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Duo Duo: Master of Wishful Thinking.

Chinese poet and scholar Mai Mang (Yibing Huang) submitted the following nominating statement in 2009 when he chose Duo Duo as his candidate for the Neustadt Prize.

Duo Duo is a great lone traveler crossing borders of nation, language, and history as well as a resolute seer of some of the most basic, universal human values that have often been shadowed in our troubled modern time: creativity, nature, love, dreams, and wishful thinking.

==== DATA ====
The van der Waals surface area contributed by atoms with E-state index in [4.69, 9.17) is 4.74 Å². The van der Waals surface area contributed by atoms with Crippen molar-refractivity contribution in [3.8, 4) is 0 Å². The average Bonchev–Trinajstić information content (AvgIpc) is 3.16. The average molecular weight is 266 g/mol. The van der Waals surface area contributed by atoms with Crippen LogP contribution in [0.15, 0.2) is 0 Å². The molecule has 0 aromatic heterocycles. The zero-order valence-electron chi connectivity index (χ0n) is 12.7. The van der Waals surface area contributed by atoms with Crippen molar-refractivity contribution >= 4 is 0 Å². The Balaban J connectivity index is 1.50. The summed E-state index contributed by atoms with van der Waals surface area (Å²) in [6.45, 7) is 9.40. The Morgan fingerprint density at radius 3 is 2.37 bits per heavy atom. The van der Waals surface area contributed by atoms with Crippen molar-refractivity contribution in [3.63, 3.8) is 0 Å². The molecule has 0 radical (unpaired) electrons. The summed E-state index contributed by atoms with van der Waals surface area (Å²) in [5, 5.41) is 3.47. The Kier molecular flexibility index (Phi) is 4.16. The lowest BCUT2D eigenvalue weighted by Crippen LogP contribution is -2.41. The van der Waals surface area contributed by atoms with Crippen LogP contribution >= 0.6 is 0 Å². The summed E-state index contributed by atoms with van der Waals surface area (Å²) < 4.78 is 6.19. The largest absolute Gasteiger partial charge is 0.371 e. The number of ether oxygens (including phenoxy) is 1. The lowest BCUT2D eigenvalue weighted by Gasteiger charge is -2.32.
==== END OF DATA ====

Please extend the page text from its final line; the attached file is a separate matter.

Born in 1951, Duo Duo's poetry career began in the early 1970s in Beijing during the isolated, midnight hours of the Cultural Revolution. As a lone, disillusioned Red Guard youth, he was inspired by his clandestine reading of Baudelaire and other Western authors. His very first poems immediately strike one with unusually intense and abstract yet vivid visions, such as in the beginning lines of the short poem "Untitled" (1972): "The sound of singing eclipses the blood stench of revolution / August is stretched like a cruel bow." Or, in "Untitled" (1973): "The blood of one class has drained away / The archers of another class are still loosing their arrows." Or, in "To the Sun" (1973), whereas the entire poem sounds like a reformulated ode to the omnipresence and omnipotence of the sun, an orthodox reference to the "great helmsman" Chairman Mao at that time, the last line underscores, or exposes, the paradoxical fate of the sun itself: "You create, rising in the East / You are unfree, like a universally circulating coin!" These powerful, bare-boned epiphanies all critiqued the Cultural Revolution from an insider's point of view and in a highly sophisticated, dialectical, and original style. In Duo Duo's 1976 poem "Instructions," he further summarizes his and his contemporaries' artistic deeds conducted in the underground of the Cultural Revolution and delivers a sober conclusion: "What they have experienced--is only the tragedy of birth."